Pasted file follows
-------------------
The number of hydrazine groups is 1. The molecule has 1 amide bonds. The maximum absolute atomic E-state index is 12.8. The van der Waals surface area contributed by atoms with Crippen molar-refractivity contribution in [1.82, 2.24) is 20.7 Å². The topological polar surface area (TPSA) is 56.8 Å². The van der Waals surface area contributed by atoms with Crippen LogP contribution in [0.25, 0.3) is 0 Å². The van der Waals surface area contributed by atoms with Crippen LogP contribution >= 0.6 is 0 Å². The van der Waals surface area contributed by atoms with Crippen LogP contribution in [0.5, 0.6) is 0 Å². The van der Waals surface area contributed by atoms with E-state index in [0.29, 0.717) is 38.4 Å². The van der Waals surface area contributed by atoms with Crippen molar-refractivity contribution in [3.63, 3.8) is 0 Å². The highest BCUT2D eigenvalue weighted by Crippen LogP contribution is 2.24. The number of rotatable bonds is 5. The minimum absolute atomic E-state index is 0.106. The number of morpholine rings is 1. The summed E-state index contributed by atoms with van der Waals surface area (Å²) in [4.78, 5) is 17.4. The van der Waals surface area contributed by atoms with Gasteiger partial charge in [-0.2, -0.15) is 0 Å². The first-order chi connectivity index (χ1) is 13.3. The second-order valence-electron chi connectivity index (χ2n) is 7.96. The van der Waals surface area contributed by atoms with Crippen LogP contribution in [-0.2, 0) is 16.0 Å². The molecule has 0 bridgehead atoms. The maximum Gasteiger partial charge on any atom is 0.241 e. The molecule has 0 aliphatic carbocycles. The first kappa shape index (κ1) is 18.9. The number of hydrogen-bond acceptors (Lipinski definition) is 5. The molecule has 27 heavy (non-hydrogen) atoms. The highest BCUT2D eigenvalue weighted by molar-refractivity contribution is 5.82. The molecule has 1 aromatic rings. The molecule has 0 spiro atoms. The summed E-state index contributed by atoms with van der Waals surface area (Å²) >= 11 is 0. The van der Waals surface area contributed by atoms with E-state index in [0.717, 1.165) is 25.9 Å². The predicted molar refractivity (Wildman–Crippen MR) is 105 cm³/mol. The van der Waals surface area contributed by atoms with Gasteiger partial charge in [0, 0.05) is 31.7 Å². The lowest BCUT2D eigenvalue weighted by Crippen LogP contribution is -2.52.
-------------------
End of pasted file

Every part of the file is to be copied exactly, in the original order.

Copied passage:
The number of hydrazine groups is 1. The molecule has 1 amide bonds. The maximum absolute atomic E-state index is 12.8. The van der Waals surface area contributed by atoms with Crippen molar-refractivity contribution in [1.82, 2.24) is 20.7 Å². The topological polar surface area (TPSA) is 56.8 Å². The van der Waals surface area contributed by atoms with Crippen LogP contribution in [0.25, 0.3) is 0 Å². The van der Waals surface area contributed by atoms with Crippen LogP contribution >= 0.6 is 0 Å². The van der Waals surface area contributed by atoms with Crippen LogP contribution in [0.5, 0.6) is 0 Å². The van der Waals surface area contributed by atoms with E-state index in [0.29, 0.717) is 38.4 Å². The van der Waals surface area contributed by atoms with Crippen molar-refractivity contribution in [3.63, 3.8) is 0 Å². The highest BCUT2D eigenvalue weighted by Crippen LogP contribution is 2.24. The number of rotatable bonds is 5. The minimum absolute atomic E-state index is 0.106. The number of morpholine rings is 1. The summed E-state index contributed by atoms with van der Waals surface area (Å²) in [4.78, 5) is 17.4. The van der Waals surface area contributed by atoms with Gasteiger partial charge in [-0.2, -0.15) is 0 Å². The first-order chi connectivity index (χ1) is 13.3. The second-order valence-electron chi connectivity index (χ2n) is 7.96. The van der Waals surface area contributed by atoms with Crippen LogP contribution in [-0.2, 0) is 16.0 Å². The molecule has 0 bridgehead atoms. The maximum Gasteiger partial charge on any atom is 0.241 e. The molecule has 0 aliphatic carbocycles. The first kappa shape index (κ1) is 18.9. The number of hydrogen-bond acceptors (Lipinski definition) is 5. The molecule has 27 heavy (non-hydrogen) atoms. The highest BCUT2D eigenvalue weighted by molar-refractivity contribution is 5.82. The molecule has 1 aromatic rings. The molecule has 0 spiro atoms. The summed E-state index contributed by atoms with van der Waals surface area (Å²) >= 11 is 0. The van der Waals surface area contributed by atoms with E-state index in [0.717, 1.165) is 25.9 Å². The predicted molar refractivity (Wildman–Crippen MR) is 105 cm³/mol. The van der Waals surface area contributed by atoms with Gasteiger partial charge in [0, 0.05) is 31.7 Å². The lowest BCUT2D eigenvalue weighted by Crippen LogP contribution is -2.52.